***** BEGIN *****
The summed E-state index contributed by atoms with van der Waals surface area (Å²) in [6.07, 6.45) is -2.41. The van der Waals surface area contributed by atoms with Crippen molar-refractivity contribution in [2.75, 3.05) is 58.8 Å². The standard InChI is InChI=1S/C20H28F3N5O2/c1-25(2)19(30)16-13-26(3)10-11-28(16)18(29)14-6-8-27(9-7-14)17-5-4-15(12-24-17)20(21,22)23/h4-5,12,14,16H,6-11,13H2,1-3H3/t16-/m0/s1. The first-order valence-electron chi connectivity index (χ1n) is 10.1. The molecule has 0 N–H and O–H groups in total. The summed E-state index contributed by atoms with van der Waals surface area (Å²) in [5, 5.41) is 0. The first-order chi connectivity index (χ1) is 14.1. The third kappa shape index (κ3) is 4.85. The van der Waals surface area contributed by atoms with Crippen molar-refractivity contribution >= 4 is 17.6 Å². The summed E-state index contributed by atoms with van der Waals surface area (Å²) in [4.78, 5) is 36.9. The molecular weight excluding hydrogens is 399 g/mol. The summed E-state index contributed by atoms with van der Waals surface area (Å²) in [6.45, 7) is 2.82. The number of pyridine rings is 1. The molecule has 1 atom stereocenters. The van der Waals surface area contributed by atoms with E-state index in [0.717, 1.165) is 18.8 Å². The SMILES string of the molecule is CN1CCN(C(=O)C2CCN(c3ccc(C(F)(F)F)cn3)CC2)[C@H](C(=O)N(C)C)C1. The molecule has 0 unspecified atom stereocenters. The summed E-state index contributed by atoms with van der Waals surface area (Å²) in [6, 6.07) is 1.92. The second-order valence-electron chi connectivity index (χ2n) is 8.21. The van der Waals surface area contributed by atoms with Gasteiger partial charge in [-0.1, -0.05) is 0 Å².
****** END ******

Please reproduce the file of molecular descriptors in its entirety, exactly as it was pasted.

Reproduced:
The summed E-state index contributed by atoms with van der Waals surface area (Å²) in [6.07, 6.45) is -2.41. The van der Waals surface area contributed by atoms with Crippen molar-refractivity contribution in [2.75, 3.05) is 58.8 Å². The standard InChI is InChI=1S/C20H28F3N5O2/c1-25(2)19(30)16-13-26(3)10-11-28(16)18(29)14-6-8-27(9-7-14)17-5-4-15(12-24-17)20(21,22)23/h4-5,12,14,16H,6-11,13H2,1-3H3/t16-/m0/s1. The first-order valence-electron chi connectivity index (χ1n) is 10.1. The molecule has 0 N–H and O–H groups in total. The summed E-state index contributed by atoms with van der Waals surface area (Å²) in [5, 5.41) is 0. The first-order chi connectivity index (χ1) is 14.1. The third kappa shape index (κ3) is 4.85. The van der Waals surface area contributed by atoms with Crippen molar-refractivity contribution >= 4 is 17.6 Å². The summed E-state index contributed by atoms with van der Waals surface area (Å²) in [4.78, 5) is 36.9. The molecular weight excluding hydrogens is 399 g/mol. The summed E-state index contributed by atoms with van der Waals surface area (Å²) in [6.45, 7) is 2.82. The number of pyridine rings is 1. The molecule has 1 atom stereocenters. The van der Waals surface area contributed by atoms with E-state index in [0.717, 1.165) is 18.8 Å². The SMILES string of the molecule is CN1CCN(C(=O)C2CCN(c3ccc(C(F)(F)F)cn3)CC2)[C@H](C(=O)N(C)C)C1. The molecule has 0 unspecified atom stereocenters. The summed E-state index contributed by atoms with van der Waals surface area (Å²) in [6, 6.07) is 1.92. The second-order valence-electron chi connectivity index (χ2n) is 8.21. The van der Waals surface area contributed by atoms with Gasteiger partial charge in [-0.1, -0.05) is 0 Å².